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Discussion Starter #1
Well i just got my new 2015 ZX-6R 30th Anniversary Edition a few weeks ago and i am in the process of breaking it in! Is the wrist cramping normal? Does it go away? Do you get used to it? I was on a Ninja 300 before this bike so i never really had the aggressive seating position "feeling" before. Thanks in advance and ride safe everyone!
 

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You need to take your weight off the bars, and 'carry' it with your legs and torso. Get the balls of your feet on the pegs, and squeeze the tank with your knees. That's plenty of bracing, so you can relax the grip on the bars and quit trying to do push ups while you are riding. You should be able to flap your elbows without moving the bars, or your body at any time.
 

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yes it is normal, no it doesnt go away if you keep your weight on your hands, like above post said, there is a different way to riding sportbikes, your 300 had more of a relaxed sport touring stance compared to your new zx6r.
 

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Alright i'll give it a go thanks for the advice!
Yes what RJ2112 said. Stay relaxed on the clip ons. Support the bike with your core and legs. If you are doing it right you should be able to take your left arm off the bike in turns at speed and wave to people, touch the ground and so on. Don't try this until you are confident in your ability to control your ride. You're are using your legs and core to support the bike, you will see very little input will be needed on the clip ons to lean correctly. When riding on the freeway same thing applies. Keep your weight off your wrists/arms. You should be able to ride for hours like that. Enjoy your new ride. She is PURDY!!!!:yes
 

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Never mind they said it all.

Well maybe the one that hit me between the eyes.
Gym time.
Nothing ever managed to get me to the gym expect my Ninja.
The wrists were one thing, the legs was the other.
Do some track day's you understand what I'm saying.

Core and legs. What fun.
 

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Welcome! Nice bike..

If you feel the handlebars are cramped, you can try doing this minor "mod" to push the bars out a little, you will notice the difference, and if you don't like it, just put them back to standard. If you rather not make marks on the fork, you can always use removable paint or tape to mark the original positions before adjustments.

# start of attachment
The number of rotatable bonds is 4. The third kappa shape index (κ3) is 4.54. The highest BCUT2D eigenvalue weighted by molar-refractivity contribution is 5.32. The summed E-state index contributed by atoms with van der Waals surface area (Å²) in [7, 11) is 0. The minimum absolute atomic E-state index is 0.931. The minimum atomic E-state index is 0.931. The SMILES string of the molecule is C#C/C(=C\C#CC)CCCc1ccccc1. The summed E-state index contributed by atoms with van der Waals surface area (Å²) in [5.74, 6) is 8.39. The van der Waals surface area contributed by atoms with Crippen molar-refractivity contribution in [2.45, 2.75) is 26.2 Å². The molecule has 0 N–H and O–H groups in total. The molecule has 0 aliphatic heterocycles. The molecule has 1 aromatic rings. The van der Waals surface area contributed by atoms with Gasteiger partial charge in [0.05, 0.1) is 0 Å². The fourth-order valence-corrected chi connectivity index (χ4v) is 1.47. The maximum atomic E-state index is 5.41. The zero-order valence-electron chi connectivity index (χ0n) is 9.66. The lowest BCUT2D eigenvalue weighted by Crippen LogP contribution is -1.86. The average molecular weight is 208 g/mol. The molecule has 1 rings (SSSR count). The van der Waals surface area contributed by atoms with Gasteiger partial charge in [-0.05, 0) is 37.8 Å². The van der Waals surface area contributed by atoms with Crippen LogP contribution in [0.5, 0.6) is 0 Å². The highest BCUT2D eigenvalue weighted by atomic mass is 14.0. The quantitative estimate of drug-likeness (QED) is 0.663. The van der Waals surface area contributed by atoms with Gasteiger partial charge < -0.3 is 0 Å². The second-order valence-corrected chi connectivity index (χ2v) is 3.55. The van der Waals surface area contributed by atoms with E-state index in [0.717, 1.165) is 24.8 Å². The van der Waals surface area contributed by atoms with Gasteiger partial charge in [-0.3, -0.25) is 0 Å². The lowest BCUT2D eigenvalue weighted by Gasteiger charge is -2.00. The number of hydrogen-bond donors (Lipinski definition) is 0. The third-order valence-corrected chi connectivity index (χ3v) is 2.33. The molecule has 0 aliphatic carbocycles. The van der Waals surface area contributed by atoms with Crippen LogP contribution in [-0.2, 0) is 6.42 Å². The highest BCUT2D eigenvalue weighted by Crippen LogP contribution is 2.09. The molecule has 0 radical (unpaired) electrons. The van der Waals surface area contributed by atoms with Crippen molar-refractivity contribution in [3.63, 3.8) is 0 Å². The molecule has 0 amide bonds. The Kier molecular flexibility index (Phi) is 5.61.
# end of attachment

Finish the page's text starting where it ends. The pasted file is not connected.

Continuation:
Skip to 2:13.
 

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Pretty normal for a super sport. These bikes are designed for performance, not comfort.

Try using your legs to grip the tank which will allow you to take some weight off the bars.

Also, if your right wrist is getting uncomfortable due to the long Kawi throttle, you could always throw a shorter throw aftermarket throttle on their like a MotionPro. I hated how long the OEM throttle was!
 

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Discussion Starter #9
Alright thanks for all the tips i won't be modding the bike as of right now. I like the way everything feels i just need to be open to the different riding style and get my weight off the wrists.
 

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Alright thanks for all the tips i won't be modding the bike as of right now. I like the way everything feels i just need to be open to the different riding style and get my weight off the wrists.
Yes, most will have some cramping in the wrist and numbness in the fingers. It's almost inevitable due to the nature of all SS bikes. Gripping the tank with the knees and using your abdominal muscles will help take weight off your wrists and hopefully you're not leaning full weight onto them with locked elbows either.

GL and enjoy riding
 

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Yes, most will have some cramping in the wrist and numbness in the fingers. It's almost inevitable due to the nature of all SS bikes. Gripping the tank with the knees and using your abdominal muscles will help take weight off your wrists and hopefully you're not leaning full weight onto them with locked elbows either.